CHICAGO, NOV. 11 — Have you ever awaken in the morning to your stomach’s grumbling? Went inside your kitchen only to open an empty fridge? Worried how you will provide the next meal to your children?
This is the reality of food insecurity, a widespread yet overlooked issue in the United States. Food security can be defined as a set of circumstances that prevent your access to food, and it affects millions of Americans. One in seven people in Cook County will experience food insecurity this year, according to the Greater Chicago Food Depository.
That is why Zakat Foundation of America once again partnered with Feed the Children, this time to uplift Chicago’s struggling communities one family at a time. The first distribution this year was held last June in Washington DC serving 400 families in need.
The event took place in the city’s Belmont Cragin neighborhood at the Grace and Peace Church, a former warehouse now being restored as a multipurpose facility. Student volunteers from Universal High School joined to stack up more than 1,000 food aid packages that were distributed to 400 families on Chicago’s West Side.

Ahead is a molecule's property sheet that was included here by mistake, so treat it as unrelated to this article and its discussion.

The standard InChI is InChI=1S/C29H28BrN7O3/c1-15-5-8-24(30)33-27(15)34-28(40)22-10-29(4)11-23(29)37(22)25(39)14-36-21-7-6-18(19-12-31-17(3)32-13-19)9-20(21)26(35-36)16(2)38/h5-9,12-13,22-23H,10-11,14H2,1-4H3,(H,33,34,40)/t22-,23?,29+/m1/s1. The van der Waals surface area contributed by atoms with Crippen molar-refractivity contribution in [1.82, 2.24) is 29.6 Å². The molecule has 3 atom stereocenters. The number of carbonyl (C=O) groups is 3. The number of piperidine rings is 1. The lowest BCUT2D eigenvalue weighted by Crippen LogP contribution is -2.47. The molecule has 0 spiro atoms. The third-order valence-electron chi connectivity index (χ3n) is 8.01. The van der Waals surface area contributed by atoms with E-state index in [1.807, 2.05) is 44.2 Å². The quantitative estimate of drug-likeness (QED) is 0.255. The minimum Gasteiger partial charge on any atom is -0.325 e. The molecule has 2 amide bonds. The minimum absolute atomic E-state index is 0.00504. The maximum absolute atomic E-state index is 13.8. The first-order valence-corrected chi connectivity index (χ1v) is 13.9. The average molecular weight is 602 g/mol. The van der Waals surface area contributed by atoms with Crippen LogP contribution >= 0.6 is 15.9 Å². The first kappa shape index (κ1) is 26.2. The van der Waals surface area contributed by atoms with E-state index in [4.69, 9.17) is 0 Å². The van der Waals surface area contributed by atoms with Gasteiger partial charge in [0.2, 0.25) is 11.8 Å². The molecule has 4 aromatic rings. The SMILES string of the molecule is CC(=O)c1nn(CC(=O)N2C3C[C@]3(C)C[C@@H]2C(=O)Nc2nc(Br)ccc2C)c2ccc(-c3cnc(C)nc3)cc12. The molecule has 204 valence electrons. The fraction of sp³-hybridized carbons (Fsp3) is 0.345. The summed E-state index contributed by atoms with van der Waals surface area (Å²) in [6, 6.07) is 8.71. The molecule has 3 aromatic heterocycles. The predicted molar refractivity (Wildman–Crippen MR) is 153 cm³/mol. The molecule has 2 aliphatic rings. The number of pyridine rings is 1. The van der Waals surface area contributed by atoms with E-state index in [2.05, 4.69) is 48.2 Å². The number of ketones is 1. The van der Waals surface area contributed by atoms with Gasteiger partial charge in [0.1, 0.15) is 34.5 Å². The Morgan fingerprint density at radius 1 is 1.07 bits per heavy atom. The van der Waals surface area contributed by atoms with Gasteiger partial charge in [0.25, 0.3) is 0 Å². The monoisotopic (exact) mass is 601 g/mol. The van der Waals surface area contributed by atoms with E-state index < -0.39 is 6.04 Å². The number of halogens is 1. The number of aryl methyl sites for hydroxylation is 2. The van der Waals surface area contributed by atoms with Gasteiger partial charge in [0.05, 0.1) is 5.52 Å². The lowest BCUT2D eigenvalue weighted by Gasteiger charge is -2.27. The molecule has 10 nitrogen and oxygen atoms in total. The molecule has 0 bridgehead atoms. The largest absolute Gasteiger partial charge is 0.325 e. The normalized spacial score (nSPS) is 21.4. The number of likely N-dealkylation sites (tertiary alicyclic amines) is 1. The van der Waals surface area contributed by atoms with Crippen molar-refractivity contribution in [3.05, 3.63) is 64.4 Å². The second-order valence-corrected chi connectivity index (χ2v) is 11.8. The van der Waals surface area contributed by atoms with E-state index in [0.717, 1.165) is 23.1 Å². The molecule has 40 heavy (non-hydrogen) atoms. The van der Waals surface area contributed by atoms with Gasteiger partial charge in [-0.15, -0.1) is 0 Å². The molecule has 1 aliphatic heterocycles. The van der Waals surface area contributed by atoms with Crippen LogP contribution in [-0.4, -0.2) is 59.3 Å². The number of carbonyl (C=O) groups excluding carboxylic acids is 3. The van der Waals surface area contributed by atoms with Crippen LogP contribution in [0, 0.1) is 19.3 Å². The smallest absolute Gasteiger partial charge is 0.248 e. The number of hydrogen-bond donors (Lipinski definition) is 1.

“We’re here to give back, we’re here to serve, and we’re here to love,” announced Rebecca, an Events Manager at Feed the Children, to a crowd of volunteers braving the cold autumn morning.
Each family received three boxes containing food and hygiene kits, in addition to children’s books. The packages are meant to sustain a family of four for a week.
“It’s an honor to partner up with Feed the Children,” said Lena, Events Coordinator at Zakat Foundation. “I pray that it benefits the families, and we can help families in Chicagoland and around the United States.”
“We’re trying to send a message,” said Grace and Peace Church Pastor John Zayes. “We may have different views on different things, but the reality is we have to work together to serve our community, and that’s what we’re doing today. Let’s serve together and show the folks there’s love in the world.”
Afterward, volunteers and staff gathered inside the church for coffee, doughnuts, and pizza.
“We’re so excited to do the work of bettering our communities, our city, and our families,” said Angelina Zayes, CEO and co-founder of GAP Community Center. “Thank you for coming together for one vision: to help the people in our communities.”